From the State Department's Annual Report on International Child Abduction:
Ecuador once again demonstrated a "pattern of noncompliance" in 2015 because:
-Thirty percent or more of the total abduction cases were unresolved;
-The Foreign Central Authority regularly failed to fulfill its responsibilities pursuant to the Convention;
-The judicial authority regularly failed to implement and comply with the provisions of the Convention; and
-Law enforcement authorities regularly failed to locate children or enforce return orders or determinations of rights of access rendered by the judicial authorities.
The Convention is in force between the United States and Ecuador.
To improve the resolution of abduction cases in Ecuador, the Department recommends that the United States:
-Intensify engagement with the Ecuadorian Central Authority for updates on international parental child abduction cases and to promote prompt case processing;
-Promote training with judicial and administrative authorities on the effective handling of international parental child abduction cases; and
-Promote training with law enforcement entities on how to effectively locate children and enforce court-ordered returns.
Ecuador's relevant statistics regarding Abduction & Access cases can be seen below:
Ecuador and Child Abduction: The 2012 State Department Report
The Office of Children’s Issues of the U.S. State Department’s Bureau of Consular Affairs has recently released the annual report on Hague Convention compliance. The reports detail various issues of non-compliance with member countries. It places countries under two categories; “Not Compliant” and “Demonstrating Patterns of Noncompliance,” with the former category signaling more serious compliance problems. The 2011 report was largely silent as to Ecuador, only noting the details of one case as an "Unresolved Return Application." Ecuador has been noted as "Non Compliant" in the past (as recently as 2005). This year, Ecuador has been classified as “DemonstratingPatterns of Noncompliance." They were classified as such also in 2008. The text of the 2012 report follows, as well as one case summary from the report.
Patterns of Noncompliance with the Convention:
Ecuador demonstrated patterns of non-compliance in central authority performance and judicial performance. Although the Ecuadorian Central Authority (ECA) performed adequately early in 2011, its responsiveness diminished drastically during the second half of the year. The ECA has a severe shortage of resources and did not provide requested case updates. The ECA did not acknowledge receipt of a Convention application sent in September, and it did not provide a copy of the denial judgment in an access case decided in August, despite multiple requests. The judicial system is slow to schedule hearings and provide decisions, although this practice is not specific to Convention or other family law cases. The ECA’s responsibility to represent parents was recently transferred to the Public Defenders’ office; it remains unclear how this transfer of authority will be handled.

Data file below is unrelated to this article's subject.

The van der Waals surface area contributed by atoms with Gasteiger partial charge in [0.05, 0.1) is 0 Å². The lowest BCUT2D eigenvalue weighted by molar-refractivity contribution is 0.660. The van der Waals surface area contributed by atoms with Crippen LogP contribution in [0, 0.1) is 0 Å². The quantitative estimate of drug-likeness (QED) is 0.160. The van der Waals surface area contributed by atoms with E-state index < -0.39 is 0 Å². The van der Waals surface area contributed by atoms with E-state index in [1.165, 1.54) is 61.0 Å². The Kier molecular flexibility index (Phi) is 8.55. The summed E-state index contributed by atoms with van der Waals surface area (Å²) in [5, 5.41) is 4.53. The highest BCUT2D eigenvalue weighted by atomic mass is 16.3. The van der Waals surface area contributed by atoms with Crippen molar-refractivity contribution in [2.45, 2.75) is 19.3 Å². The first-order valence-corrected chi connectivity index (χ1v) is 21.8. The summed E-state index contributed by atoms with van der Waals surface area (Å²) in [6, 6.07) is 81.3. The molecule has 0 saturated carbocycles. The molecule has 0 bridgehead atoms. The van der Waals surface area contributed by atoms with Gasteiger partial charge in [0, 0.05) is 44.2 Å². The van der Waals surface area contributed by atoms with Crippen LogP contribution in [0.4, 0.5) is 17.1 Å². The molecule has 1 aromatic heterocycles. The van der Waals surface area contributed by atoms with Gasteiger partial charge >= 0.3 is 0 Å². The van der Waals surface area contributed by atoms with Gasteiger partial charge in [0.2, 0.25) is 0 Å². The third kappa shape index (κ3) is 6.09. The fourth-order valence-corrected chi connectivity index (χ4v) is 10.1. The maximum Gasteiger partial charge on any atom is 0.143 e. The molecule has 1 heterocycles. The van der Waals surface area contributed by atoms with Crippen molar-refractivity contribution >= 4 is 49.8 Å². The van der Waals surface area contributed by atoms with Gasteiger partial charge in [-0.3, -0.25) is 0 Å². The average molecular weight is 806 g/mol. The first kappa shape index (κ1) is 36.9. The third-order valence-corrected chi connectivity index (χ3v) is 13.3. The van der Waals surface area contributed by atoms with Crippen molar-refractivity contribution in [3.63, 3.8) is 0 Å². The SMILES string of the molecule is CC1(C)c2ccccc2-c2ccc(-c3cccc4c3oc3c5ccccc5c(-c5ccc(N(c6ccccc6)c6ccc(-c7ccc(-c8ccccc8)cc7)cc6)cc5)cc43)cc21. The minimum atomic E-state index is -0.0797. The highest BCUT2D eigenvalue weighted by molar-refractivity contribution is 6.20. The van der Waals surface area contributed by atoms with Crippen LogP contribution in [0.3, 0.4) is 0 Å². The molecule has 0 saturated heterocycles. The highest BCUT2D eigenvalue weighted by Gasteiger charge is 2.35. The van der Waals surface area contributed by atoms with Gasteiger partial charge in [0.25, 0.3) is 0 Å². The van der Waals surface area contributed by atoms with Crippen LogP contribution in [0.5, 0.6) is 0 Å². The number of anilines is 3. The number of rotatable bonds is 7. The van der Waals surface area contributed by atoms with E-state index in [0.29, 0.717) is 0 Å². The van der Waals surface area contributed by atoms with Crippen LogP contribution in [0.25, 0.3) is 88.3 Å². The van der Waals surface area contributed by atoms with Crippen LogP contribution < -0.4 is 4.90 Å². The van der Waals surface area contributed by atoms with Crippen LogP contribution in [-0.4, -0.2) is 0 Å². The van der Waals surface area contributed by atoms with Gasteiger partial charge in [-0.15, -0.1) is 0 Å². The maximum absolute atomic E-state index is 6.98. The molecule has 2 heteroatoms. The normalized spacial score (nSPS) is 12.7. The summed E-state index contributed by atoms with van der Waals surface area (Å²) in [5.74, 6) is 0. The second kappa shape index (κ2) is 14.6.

In November 2010, the USCA forwarded an application for access to replace a June 2008 application for return, which was not assigned a court date after nearly two years. The USCA asked the ECA to press the court for a hearing date, but no date was given, and the discouraged parent withdrew his access application in July 2011. In another case, filed with the ECA in September 2010, the court has not yet held a hearing on the application. In Ecuador, Convention cases are not formally initiated in court until the court officially orders law enforcement to locate the child and the child is subsequently located. In one instance, for reasons unknown to the USCA, notwithstanding the fact that law enforcement located the child outside the official court process based on an Interpol request, the court declined to officially order law enforcement to locate the child. Thus, the court has not formally opened the case and there has been no further progress to date.During judicial training on the Convention held in Quito in January 2011, the USCA noted that judges throughout Ecuador will require substantial additional training before the Convention will become fully operational in the country.
The Convention application was filed in March 2010 and a hearing was held in March 2011. The TP requested that the court hear testimony from a number of witnesses. The court declined to hear the testimony and the TP appealed. In October 2011, the appellate court upheld the lower court decision and ordered the lower court to proceed with the case. The USCA and U.S. Embassy San Salvador have regularly requested updates from SCA on court proceedings.